The next variety was Cabernet Sauvignon, from different blocks of the same Gimblett Gravels vineyard. The ‘Cornerstone’ ‘Block 3’ Cabernet Sauvignon 2013 is all up-front and fulsome, archetype Cabernet Sauvignon with robustness, concentration and grainy textures encasing flavours of blackcurrants and dark herbs. This had a visceral, earthy, raw quality about it. Then a ‘Cornerstone’ ‘Block 1’ Cabernet Sauvignon 2013, exhibiting greater purity and aromatic lift. There’s no shortage of concentration with this either, but the flow is close to seamless for such good extraction. This component has always made it into the final top blend.

2013 saw the first yield of the Syrah vines planted at the top of ‘The Terraces’ vineyard. Gordon isn’t too sure of how ‘The Terraces’ Syrah 2013 will end up, but I was impressed with its classical spicy black pepper fruit. There’s some complexing reduction that is very much a Syrah trait, and the extract, tannin and acidity all work together, providing a granular line. But there is also a suggestion of menthol and camphor for Gordon. This is aging in a neutral 600 L puncheon to ensure there is no oak interference to the fruit expression. Will it be bottled separately, or will it end up in the ‘estate’ Syrah wine?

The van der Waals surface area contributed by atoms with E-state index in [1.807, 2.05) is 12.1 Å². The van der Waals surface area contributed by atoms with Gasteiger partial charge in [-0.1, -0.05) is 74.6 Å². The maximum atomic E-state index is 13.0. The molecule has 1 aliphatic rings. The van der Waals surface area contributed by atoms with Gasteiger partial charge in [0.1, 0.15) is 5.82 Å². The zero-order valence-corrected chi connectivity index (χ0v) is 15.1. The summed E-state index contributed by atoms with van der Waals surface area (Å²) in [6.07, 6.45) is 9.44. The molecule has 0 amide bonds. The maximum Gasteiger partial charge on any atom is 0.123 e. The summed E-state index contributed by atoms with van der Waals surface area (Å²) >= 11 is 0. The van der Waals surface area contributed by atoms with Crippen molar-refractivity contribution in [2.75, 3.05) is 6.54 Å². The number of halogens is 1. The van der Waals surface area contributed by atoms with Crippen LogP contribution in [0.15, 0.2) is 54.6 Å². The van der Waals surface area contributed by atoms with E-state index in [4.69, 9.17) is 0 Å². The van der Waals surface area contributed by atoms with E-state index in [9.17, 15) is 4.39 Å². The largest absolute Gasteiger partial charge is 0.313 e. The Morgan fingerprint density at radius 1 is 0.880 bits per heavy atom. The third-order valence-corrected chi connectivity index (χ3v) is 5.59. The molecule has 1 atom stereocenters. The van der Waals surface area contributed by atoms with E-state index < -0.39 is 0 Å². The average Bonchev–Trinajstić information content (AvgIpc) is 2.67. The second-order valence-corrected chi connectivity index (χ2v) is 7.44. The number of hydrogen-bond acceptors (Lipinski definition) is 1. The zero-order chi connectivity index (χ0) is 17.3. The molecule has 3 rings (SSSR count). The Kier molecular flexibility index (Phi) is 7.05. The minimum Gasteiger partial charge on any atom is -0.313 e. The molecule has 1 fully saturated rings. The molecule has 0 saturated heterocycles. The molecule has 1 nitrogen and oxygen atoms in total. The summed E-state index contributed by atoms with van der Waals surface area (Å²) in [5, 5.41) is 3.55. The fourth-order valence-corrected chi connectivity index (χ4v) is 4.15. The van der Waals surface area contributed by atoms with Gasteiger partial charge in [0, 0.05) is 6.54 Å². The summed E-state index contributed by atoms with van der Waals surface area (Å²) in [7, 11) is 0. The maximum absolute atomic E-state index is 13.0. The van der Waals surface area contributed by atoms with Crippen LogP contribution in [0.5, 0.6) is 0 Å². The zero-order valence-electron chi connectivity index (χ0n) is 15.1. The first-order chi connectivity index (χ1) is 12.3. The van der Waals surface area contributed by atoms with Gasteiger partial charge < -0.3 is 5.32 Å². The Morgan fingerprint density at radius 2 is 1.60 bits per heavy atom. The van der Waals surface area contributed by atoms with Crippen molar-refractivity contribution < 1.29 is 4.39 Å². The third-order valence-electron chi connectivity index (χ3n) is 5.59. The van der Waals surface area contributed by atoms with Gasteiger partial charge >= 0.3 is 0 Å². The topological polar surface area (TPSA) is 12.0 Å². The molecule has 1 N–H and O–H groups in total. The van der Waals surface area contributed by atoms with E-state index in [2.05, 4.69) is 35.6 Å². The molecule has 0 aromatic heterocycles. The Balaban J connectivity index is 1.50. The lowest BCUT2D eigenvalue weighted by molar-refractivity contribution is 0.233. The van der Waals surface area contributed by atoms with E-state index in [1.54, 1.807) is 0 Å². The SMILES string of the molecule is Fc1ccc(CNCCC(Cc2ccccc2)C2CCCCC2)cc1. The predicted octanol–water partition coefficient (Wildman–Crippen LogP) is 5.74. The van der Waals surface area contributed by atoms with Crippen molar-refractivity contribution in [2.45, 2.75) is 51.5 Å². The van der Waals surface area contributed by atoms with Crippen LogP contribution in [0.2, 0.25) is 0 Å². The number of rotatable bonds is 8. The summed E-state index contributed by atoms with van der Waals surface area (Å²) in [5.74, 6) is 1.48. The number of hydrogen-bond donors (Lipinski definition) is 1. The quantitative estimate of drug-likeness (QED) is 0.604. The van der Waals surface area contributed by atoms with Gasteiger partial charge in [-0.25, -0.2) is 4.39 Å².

Another wine full of personality is the ‘Cornerstone’ Malbec 2013. A warm, sweet and very deeply packed with exuding spicy black berry fruits along with exotic florals and boysenberry ripeness. The concentration and finesse of tannins here will show those who consider the variety less-noble how wrong they are.

The final wine was ‘The Terraces’ 2013, and we tasted the finished blend. Around 14.0% alc., so it is not a monster by any means, but the 45% Malbec comes through strongly. Impenetrable in colour, the fruit is sweet and bright with an acid edge providing sensational elegance, freshness, cut and vitality. The nose and fruit is fragrant, with an amalgam of ripe blackcurrants, dark herbs, sweetly ripe black plums plus exotic spice detailing. At the heart is a concentrated core that shouts refinement rather than ruggedness. As is nearly always the case, ‘The Terraces’ will be another star in 2013. There are only 8 barrels, or 200 dozen of it. www.eskvalley.co.nz